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NBA roundup: Lakers may consider trading Howard

The SportsXchange

The Dwight Howard situation in Los Angeles is becoming more complex.

Soon after reports surfaced that the Lakers might consider dealing Howard before the trade deadline in February, Howard said he plans to take more responsibility for the team's success and expects things to be different now.

"I don't think we're at the point where you say, 'It's time for a trade,' and a trade happens in three to four days," Lakers general manager Mitch Kupchak told ESPN.com. "That's just not how this league works."

On Wednesday morning, Howard said, according to ESPNLosAngeles.com. "I think this will be the start of a new season for us tonight. Hopefully our effort and energy is where it needs to be tonight. But, it starts with me. I have to bring it. I just think it will be different. Our mentality might be a little bit different."

Howard was referring primarily to his own mindset.

"I have to be more," said Howard. "I have to do more for this team. There are a lot of responsibilities on my shoulders. I have to step up and take it. It has to be me. It has to start with me. I'm a guy that has to dominate for us to win. We're not going to win unless I dominate."

He also apologized for comments he made Monday following the Lakers' 95-83 loss to the Chicago Bulls, when he complained about getting only five shot attempts.

"That's over with," Howard said. "I can't think about it. That was immature. I shouldn't have done it, but today is a new day and today is a new game."

---Sacramento isn't giving up its NBA team to Seattle without a fight.

Sacramento Mayor Kevin Johnson, a former NBA player, announced that a group of local investors pledged $1 million each to become minority owners and the city is pursuing a majority investor that will be necessary for any shot at keeping the franchise in California.

The team was sold by the Maloof brothers to a group led by Chris Hansen and Steve Ballmer, who plan to move the Kings to Seattle before the start of next season. The sale will need approval from the NBA Board of Governors, but it is expected to pass.

---Phoenix Suns assistant coach Dan Majerle has left his job and fellow assistant Elston Turner remains away from the team after Lindsey Hunter took over as interim coach last week.

Hunter, the team's player development director, replaced Alvin Gentry as head coach last Friday. The Suns called Gentry's departure a mutual agreement.

Majerle, a popular former Suns player, and Turner were passed over for the job.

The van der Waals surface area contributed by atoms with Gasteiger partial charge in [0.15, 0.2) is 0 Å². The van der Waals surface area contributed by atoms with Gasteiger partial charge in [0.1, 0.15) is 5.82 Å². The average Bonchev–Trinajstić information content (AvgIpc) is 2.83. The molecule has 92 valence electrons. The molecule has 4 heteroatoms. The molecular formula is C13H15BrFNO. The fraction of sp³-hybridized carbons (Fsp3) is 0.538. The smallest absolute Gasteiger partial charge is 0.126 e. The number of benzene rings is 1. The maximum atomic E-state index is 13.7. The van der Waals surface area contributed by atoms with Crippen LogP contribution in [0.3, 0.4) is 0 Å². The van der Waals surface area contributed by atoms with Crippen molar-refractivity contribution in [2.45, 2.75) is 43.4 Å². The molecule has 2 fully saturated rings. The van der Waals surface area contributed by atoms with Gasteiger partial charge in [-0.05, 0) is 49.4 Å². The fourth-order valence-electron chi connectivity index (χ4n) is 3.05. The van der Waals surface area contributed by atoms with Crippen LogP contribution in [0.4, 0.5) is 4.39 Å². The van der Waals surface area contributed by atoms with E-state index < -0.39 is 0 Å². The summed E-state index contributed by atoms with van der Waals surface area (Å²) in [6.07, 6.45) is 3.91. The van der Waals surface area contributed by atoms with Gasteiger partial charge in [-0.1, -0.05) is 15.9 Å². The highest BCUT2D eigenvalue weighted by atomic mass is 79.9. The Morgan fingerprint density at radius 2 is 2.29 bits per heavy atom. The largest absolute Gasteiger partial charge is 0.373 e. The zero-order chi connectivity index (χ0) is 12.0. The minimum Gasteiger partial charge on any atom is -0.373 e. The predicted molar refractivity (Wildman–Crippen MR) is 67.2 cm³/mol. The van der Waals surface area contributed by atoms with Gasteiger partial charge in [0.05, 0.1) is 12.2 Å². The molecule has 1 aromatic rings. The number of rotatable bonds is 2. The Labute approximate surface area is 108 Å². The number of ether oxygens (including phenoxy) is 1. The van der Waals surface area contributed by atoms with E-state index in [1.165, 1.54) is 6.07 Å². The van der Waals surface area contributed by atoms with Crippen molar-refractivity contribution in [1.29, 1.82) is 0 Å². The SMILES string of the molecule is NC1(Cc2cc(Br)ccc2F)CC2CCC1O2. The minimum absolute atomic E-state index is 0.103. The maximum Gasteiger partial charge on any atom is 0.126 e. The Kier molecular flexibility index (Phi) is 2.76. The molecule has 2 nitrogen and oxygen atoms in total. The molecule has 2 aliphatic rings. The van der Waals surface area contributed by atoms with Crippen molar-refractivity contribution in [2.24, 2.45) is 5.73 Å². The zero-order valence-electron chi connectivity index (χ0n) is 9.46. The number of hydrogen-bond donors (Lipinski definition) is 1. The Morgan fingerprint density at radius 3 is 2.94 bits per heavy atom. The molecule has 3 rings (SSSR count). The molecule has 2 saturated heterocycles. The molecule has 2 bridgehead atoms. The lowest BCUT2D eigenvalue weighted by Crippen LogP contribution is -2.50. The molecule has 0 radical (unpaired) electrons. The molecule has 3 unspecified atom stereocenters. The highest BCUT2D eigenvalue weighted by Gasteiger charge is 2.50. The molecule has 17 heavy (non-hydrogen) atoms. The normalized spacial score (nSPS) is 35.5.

---The New Orleans franchise is expected to formally announce its new Pelicans nickname and reveal team colors and logos on Thursday, according to Yahoo Sports.

The nickname change will take place before the start of next season. The team's color scheme reportedly will be blue, gold and red. The pelican is Louisiana's state bird.

---Center Tim Duncan and forward Kawhi Leonard will sit out the San Antonio Spurs' game Wednesday night against New Orleans, but guard Manu Ginobili will return, according to a report by the San Antonio Express News.

Duncan has a sore left knee that also kept him out of last Saturday's game. Leonard fell on what he described as a nail in the floor near the end of Monday night's game against Philadelphia. He left the floor with a cut and didn't return.

---Guard-forward Chris Johnson signed a 10-day contract with the Memphis Grizzlies on Wednesday.

Johnson, an undrafted free agent from Dayton, was playing in the NBA Development League for Rio Grande Valley, averaging 12.6 points, 4.0 rebounds and 1.81 steals in 21 games this season. He is fourth in the D-League in three-pointers made (54) and is tied for sixth in steals (38).

-- The New York Knicks and Los Angeles Lakers are each worth more than $1 billion, Forbes Magazine reported, and they become the first NBA franchises to pass the $1 billion mark.

Forbes' most recent valuation of NBA franchise places the Knicks as the most valuable franchise at $1.1 billion, with the Lakers right behind at $1 billion. The $980 million renovation to Madison Square Garden has a lot to do with the Knicks' increased value.

Lakers' guard Kobe Bryant makes the most money of any NBA player, according to Forbes' analysis of player earnings. Forbes estimates Bryant's total earnings in salary and endorsements for the year at $59.8 million.

---Los Angeles Lakers forward Jordan Hill had surgery on his left hip on Wednesday in Nashville, Tenn., the team announced.

The surgery, which performed by Dr. Thomas Byrd, included the removal of loose fragments, repair of a torn labrum and a microfracture procedure to repair damaged cartilage. Hill is expected to be out approximately six months.
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